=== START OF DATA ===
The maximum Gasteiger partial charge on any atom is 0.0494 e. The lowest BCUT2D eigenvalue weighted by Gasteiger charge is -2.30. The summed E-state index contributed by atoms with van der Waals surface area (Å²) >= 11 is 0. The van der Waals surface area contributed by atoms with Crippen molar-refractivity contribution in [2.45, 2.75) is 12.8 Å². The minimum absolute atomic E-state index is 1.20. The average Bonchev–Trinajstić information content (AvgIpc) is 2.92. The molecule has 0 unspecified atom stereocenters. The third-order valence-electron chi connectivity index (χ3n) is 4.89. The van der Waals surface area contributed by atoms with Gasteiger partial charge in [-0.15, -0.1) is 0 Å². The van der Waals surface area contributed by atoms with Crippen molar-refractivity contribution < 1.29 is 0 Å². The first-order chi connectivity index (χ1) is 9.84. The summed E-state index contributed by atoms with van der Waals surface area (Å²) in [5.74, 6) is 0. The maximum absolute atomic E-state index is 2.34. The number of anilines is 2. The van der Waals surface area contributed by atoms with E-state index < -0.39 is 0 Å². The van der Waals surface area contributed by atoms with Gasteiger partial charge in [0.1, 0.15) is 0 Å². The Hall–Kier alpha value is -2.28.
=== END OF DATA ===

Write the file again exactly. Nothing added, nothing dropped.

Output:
The maximum Gasteiger partial charge on any atom is 0.0494 e. The lowest BCUT2D eigenvalue weighted by Gasteiger charge is -2.30. The summed E-state index contributed by atoms with van der Waals surface area (Å²) >= 11 is 0. The van der Waals surface area contributed by atoms with Crippen molar-refractivity contribution in [2.45, 2.75) is 12.8 Å². The minimum absolute atomic E-state index is 1.20. The average Bonchev–Trinajstić information content (AvgIpc) is 2.92. The molecule has 0 unspecified atom stereocenters. The third-order valence-electron chi connectivity index (χ3n) is 4.89. The van der Waals surface area contributed by atoms with Gasteiger partial charge in [-0.15, -0.1) is 0 Å². The van der Waals surface area contributed by atoms with Crippen molar-refractivity contribution < 1.29 is 0 Å². The first-order chi connectivity index (χ1) is 9.84. The summed E-state index contributed by atoms with van der Waals surface area (Å²) in [5.74, 6) is 0. The maximum absolute atomic E-state index is 2.34. The number of anilines is 2. The van der Waals surface area contributed by atoms with E-state index < -0.39 is 0 Å². The van der Waals surface area contributed by atoms with Gasteiger partial charge in [0.1, 0.15) is 0 Å². The Hall–Kier alpha value is -2.28.